Incomplete draft from March 15, 2015. I could write this post, with very little variation, this week as well. That is a massive failure. Adding any more to it would be a waste of time.
The setting; a longtime customer is hit with double-digit rate increases two years in a row. First year can be absorbed but by the second they have had enough. The end result; YOU keep the customer. That is the goal right? Find a group of people who trust you and keep their business with you as long as possible. What happens? His $5500 premium drops to $4200. Yes, scary. In that he decides to save some money and drops an umbrella. We also move a child onto their own. So where is the fail?
Well, he now is not a fan of the former company because he feels mistreated. The former company loses him and also loses his sons household. They lost the other son two years ago. So now you are down three households. Call it six policies but it is really nine. Fortunately, you only cost me one household I managed to keep the other two.
But Billy, you lowered the premium they are paying didn’t you lose money? You can make a case I did in the short term but did I really I didn’t have to go find a new customer which is good. I stood tall on the promise of taking care of the people who trust me which is good as well. With some technology that is not quite here yet the perceived loss will be even less. But where does it start?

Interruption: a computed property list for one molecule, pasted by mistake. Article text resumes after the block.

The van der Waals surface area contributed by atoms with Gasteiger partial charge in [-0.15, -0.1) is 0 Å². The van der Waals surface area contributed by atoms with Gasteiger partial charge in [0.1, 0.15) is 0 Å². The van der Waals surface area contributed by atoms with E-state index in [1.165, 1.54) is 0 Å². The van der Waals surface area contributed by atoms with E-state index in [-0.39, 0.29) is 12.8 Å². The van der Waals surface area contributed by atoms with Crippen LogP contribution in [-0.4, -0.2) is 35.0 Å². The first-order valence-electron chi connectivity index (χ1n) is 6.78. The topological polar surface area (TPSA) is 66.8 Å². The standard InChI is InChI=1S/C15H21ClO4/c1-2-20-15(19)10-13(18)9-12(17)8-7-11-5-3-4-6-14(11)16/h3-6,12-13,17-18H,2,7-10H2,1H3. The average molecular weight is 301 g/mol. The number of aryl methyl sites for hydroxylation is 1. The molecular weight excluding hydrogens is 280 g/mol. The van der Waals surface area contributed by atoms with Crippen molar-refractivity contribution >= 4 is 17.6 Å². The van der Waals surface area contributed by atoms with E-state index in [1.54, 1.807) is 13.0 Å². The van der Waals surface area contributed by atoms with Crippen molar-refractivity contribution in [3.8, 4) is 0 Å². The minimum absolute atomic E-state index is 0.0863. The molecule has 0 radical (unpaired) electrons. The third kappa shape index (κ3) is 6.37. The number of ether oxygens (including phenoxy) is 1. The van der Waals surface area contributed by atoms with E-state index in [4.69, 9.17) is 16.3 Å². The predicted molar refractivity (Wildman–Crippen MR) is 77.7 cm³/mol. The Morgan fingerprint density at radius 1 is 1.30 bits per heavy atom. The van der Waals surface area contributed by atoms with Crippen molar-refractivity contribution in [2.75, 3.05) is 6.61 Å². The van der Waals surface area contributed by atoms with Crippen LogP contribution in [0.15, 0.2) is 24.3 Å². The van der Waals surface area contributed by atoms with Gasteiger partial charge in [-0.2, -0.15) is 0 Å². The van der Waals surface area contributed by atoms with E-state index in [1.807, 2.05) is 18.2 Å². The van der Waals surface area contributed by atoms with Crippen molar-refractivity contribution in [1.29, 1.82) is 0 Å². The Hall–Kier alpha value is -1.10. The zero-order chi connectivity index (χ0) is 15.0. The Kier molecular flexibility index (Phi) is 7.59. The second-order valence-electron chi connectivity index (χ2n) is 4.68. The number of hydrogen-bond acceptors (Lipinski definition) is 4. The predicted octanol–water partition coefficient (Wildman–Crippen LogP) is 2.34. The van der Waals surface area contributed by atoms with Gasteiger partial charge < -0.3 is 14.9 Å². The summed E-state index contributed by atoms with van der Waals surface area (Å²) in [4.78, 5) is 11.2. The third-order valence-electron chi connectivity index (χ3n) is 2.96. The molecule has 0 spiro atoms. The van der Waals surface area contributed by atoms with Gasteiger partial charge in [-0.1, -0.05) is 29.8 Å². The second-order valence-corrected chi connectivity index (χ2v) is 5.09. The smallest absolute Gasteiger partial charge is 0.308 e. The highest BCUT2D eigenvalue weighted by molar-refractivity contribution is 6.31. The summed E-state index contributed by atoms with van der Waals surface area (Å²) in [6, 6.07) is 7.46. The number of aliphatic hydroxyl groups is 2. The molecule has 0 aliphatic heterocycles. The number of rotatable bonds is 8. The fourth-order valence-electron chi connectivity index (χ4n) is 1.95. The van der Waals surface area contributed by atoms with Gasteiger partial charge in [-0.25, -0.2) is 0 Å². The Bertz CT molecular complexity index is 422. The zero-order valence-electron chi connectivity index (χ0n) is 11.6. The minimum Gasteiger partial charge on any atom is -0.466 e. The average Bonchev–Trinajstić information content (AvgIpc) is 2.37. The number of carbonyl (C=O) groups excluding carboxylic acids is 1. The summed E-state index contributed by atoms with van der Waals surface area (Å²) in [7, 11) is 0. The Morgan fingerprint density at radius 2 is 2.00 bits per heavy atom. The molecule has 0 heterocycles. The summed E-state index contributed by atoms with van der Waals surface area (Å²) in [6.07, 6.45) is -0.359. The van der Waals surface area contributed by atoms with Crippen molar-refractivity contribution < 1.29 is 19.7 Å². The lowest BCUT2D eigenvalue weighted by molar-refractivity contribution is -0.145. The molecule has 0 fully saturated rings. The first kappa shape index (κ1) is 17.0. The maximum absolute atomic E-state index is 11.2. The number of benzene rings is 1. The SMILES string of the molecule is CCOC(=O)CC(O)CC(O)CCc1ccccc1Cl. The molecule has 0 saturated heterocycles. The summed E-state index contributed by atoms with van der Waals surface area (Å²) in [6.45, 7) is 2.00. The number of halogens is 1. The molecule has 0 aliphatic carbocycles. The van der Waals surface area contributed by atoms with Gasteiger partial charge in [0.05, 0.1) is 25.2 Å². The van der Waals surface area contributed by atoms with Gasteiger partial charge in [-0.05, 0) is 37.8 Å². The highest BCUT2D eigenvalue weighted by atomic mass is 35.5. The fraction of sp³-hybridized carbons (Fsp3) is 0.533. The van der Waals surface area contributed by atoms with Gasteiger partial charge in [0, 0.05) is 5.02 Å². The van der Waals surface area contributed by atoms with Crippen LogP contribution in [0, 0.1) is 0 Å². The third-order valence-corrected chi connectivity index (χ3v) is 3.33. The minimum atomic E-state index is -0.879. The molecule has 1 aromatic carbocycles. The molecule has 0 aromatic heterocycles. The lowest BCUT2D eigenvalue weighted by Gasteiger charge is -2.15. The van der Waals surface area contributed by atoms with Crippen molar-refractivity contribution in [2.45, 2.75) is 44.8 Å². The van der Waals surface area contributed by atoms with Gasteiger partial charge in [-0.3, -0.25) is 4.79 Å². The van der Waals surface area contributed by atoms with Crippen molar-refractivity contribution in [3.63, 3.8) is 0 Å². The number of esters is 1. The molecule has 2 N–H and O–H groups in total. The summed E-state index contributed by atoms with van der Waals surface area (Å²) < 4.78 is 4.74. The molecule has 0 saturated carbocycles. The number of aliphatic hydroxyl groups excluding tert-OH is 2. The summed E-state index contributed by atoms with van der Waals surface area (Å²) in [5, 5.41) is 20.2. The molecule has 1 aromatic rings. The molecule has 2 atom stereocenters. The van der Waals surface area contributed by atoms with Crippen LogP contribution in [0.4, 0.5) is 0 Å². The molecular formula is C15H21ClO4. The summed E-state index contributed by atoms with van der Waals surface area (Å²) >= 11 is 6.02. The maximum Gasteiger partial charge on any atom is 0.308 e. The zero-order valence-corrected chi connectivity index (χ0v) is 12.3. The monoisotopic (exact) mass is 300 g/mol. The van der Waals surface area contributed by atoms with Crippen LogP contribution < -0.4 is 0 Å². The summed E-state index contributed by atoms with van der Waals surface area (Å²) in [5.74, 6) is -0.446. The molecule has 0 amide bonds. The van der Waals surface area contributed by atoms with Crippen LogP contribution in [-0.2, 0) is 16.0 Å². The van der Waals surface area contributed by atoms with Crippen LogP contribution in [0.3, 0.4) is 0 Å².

Thought 1; It starts with complete actuarial assessments. Someone in their big home office made some mistakes. Like the rest of the industry, they think most customers are dumb and lazy and treat them as such. They are most certainly not and buying patterns have changed. They think that customer needs them because their product is good. It’s not, you are very close to being a commodity. Most things you market are never used by a customer anyhow. Remember, if they use that new add-on they don’t need they’ll likely be penalized. Maybe it is because they are so focused on the short-term and operate in a “silo” I think this may be it. See the underwriters and actuaries apparently are not in communication with the marketers. They also are likely not likely listening to the actual people bringing them the business.